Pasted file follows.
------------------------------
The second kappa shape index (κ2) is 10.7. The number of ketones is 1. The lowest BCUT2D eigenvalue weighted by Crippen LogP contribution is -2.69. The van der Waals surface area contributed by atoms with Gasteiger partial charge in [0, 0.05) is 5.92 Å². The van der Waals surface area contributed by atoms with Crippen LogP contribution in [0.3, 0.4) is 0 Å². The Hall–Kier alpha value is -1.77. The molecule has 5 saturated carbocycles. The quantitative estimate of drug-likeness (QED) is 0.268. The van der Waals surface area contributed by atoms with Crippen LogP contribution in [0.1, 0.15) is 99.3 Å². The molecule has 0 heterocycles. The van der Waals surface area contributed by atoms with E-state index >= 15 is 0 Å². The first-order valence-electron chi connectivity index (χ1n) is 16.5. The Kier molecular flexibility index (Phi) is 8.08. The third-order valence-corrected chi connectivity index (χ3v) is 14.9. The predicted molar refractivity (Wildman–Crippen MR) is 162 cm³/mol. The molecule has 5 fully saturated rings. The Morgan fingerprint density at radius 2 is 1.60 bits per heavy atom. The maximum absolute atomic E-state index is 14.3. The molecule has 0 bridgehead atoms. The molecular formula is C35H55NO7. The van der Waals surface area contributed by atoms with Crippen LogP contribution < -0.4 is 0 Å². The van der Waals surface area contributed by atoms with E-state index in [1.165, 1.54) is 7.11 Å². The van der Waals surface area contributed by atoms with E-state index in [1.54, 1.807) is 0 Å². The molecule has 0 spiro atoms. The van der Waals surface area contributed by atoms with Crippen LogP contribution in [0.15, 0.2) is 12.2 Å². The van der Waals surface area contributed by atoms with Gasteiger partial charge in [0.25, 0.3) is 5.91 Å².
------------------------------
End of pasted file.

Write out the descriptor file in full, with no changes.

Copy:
The second kappa shape index (κ2) is 10.7. The number of ketones is 1. The lowest BCUT2D eigenvalue weighted by Crippen LogP contribution is -2.69. The van der Waals surface area contributed by atoms with Gasteiger partial charge in [0, 0.05) is 5.92 Å². The van der Waals surface area contributed by atoms with Crippen LogP contribution in [0.3, 0.4) is 0 Å². The Hall–Kier alpha value is -1.77. The molecule has 5 saturated carbocycles. The quantitative estimate of drug-likeness (QED) is 0.268. The van der Waals surface area contributed by atoms with Crippen LogP contribution in [0.1, 0.15) is 99.3 Å². The molecule has 0 heterocycles. The van der Waals surface area contributed by atoms with E-state index >= 15 is 0 Å². The first-order valence-electron chi connectivity index (χ1n) is 16.5. The Kier molecular flexibility index (Phi) is 8.08. The third-order valence-corrected chi connectivity index (χ3v) is 14.9. The predicted molar refractivity (Wildman–Crippen MR) is 162 cm³/mol. The molecule has 5 fully saturated rings. The Morgan fingerprint density at radius 2 is 1.60 bits per heavy atom. The maximum absolute atomic E-state index is 14.3. The molecule has 0 bridgehead atoms. The molecular formula is C35H55NO7. The van der Waals surface area contributed by atoms with Crippen LogP contribution < -0.4 is 0 Å². The van der Waals surface area contributed by atoms with E-state index in [1.165, 1.54) is 7.11 Å². The van der Waals surface area contributed by atoms with E-state index in [1.54, 1.807) is 0 Å². The molecule has 0 spiro atoms. The van der Waals surface area contributed by atoms with Crippen LogP contribution in [0.15, 0.2) is 12.2 Å². The van der Waals surface area contributed by atoms with Gasteiger partial charge in [0.25, 0.3) is 5.91 Å².